We’ve reached the halfway stage of the Betfred British Masters and it’s been a ball-striking bonanza at the Belfry.
An all-British trio of Calum Hill, Robert MacIntyre and Richard Bland lead the way at seven under par with Justin Harding, Eddie Pepperell and Julien Guerrier a further shot back on a very tightly-knit leaderboard.
However their play tee-to-green has set them apart through two rounds, with MacIntyre the only player ranked outside the top five in that Strokes Gained statistic.
Return of the Mac
But despite a quiet start to the week from the 24-year-old, Thursday’s round of 66 catapulted him firmly back into contention. And having opened as the bookies’ ante-post favourite, he’s now ranked as short as 3/1 to win in-play with tournament sponsors Betfred.
The key to his success on day two was a massive improvement in his iron play, jumping from 118th to second in the field in Strokes Gained on Approach in just 24 hours.
The Scot was dialled in from the start, reeling off five birdies in a row to begin his round and, after a wobble around the turn, the 2019 Rookie of the Year finished with three birdies in his last five holes to join the lead at halfway.
Anything but Bland
Arguably the most impressive performance so far has been from 48-year-old Bland, who is hoping to make it 478th time lucky this week and finally break his duck on the European Tour, almost 20 years after making his debut appearance.
Only two players have made more starts at this level without a win, but the Englishman is the only man this week yet to drop a shot and has gained over four-and-a-half strokes on the field Tee to Green, more than anyone at halfway.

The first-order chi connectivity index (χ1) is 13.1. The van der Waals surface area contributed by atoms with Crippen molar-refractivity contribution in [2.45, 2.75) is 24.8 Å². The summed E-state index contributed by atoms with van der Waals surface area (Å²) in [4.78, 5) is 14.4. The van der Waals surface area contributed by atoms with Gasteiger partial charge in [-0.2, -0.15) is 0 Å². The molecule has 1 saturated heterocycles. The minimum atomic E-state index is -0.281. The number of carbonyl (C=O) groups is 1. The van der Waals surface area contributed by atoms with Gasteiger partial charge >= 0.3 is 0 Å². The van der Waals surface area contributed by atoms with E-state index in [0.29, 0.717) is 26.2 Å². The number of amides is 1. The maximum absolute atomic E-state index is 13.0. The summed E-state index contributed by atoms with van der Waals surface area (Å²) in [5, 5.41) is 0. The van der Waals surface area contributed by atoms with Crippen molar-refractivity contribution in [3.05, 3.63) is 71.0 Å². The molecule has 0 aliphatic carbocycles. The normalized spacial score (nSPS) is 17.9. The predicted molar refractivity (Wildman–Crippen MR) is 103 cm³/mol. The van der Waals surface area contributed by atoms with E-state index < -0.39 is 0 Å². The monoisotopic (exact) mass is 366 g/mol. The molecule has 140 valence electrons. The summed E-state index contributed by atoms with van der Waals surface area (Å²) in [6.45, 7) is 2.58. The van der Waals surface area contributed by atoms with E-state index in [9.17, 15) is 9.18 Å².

Despite that, he’s still ranked as big as 14/1 with two rounds to play.
Another trophy for Pep?
Perhaps best positioned to strike is the 2018 Betfred British Masters champion Eddie Pepperell, who shot 68 on Friday to get within one of the leaders.
The Englishman had his best finish of the year last week when tied for 12th in the Canary Islands Championship and has carried that form onto a course which on paper is better suited to his game.
He should also relish the forecast of bad weather for Saturday’s final round having thrived in similar conditions during his win in this event three years ago.
Finally, those who followed course form this week will be cursing themselves after the top four players from the UK Championship at the Belfry in August all missed the cut.
That includes the winner Rasmus Hojgaard after consecutive rounds of 74. The 20-year-old Dane has now missed three of his last four cuts worldwide.
But the most surprising player to struggle was Martin Kaymer. The former world number one shot rounds of 74 and 76 to miss the cut by five shots. That’s despite finishing third both at this course last year and on his latest European Tour appearance in Austria last month.
The German will now make an early trip to Kiawah Island in South Carolina for next week’s US PGA Championship, 10 years on from winning his first Major in that event at Whistling Straights in 2010.